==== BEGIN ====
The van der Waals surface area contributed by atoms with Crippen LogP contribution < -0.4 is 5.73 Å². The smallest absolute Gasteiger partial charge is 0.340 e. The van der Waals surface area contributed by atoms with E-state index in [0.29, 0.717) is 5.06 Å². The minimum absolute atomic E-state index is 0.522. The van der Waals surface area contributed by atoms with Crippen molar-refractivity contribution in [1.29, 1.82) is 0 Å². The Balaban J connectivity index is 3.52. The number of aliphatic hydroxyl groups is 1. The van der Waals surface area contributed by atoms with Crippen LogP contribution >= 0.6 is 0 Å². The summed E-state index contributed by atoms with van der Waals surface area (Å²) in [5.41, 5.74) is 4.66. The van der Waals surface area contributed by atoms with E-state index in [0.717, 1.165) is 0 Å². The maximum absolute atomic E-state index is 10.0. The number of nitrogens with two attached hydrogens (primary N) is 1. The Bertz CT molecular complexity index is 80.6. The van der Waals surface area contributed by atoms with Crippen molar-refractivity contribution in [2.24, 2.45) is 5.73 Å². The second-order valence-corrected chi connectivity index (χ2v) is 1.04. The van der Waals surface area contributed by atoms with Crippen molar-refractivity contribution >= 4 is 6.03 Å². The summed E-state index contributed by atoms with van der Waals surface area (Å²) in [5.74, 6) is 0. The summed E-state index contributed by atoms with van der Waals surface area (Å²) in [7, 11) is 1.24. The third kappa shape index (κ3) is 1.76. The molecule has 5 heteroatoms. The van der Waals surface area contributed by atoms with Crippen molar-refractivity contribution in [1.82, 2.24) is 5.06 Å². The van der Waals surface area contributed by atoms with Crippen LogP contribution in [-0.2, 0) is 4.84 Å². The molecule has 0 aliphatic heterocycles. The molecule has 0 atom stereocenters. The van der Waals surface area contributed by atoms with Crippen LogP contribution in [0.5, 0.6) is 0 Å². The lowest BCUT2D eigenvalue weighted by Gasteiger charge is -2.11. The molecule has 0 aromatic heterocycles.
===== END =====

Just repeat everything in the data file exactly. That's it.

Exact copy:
The van der Waals surface area contributed by atoms with Crippen LogP contribution < -0.4 is 5.73 Å². The smallest absolute Gasteiger partial charge is 0.340 e. The van der Waals surface area contributed by atoms with E-state index in [0.29, 0.717) is 5.06 Å². The minimum absolute atomic E-state index is 0.522. The van der Waals surface area contributed by atoms with Crippen molar-refractivity contribution in [1.29, 1.82) is 0 Å². The Balaban J connectivity index is 3.52. The number of aliphatic hydroxyl groups is 1. The van der Waals surface area contributed by atoms with Crippen LogP contribution >= 0.6 is 0 Å². The summed E-state index contributed by atoms with van der Waals surface area (Å²) in [5.41, 5.74) is 4.66. The van der Waals surface area contributed by atoms with E-state index in [0.717, 1.165) is 0 Å². The maximum absolute atomic E-state index is 10.0. The number of nitrogens with two attached hydrogens (primary N) is 1. The Bertz CT molecular complexity index is 80.6. The van der Waals surface area contributed by atoms with Crippen molar-refractivity contribution in [2.24, 2.45) is 5.73 Å². The second-order valence-corrected chi connectivity index (χ2v) is 1.04. The van der Waals surface area contributed by atoms with Crippen molar-refractivity contribution >= 4 is 6.03 Å². The summed E-state index contributed by atoms with van der Waals surface area (Å²) in [5.74, 6) is 0. The summed E-state index contributed by atoms with van der Waals surface area (Å²) in [7, 11) is 1.24. The third kappa shape index (κ3) is 1.76. The molecule has 5 heteroatoms. The van der Waals surface area contributed by atoms with Crippen molar-refractivity contribution in [1.82, 2.24) is 5.06 Å². The van der Waals surface area contributed by atoms with Crippen LogP contribution in [-0.2, 0) is 4.84 Å². The molecule has 0 aliphatic heterocycles. The molecule has 0 atom stereocenters. The van der Waals surface area contributed by atoms with Crippen LogP contribution in [0.5, 0.6) is 0 Å². The lowest BCUT2D eigenvalue weighted by Gasteiger charge is -2.11. The molecule has 0 aromatic heterocycles.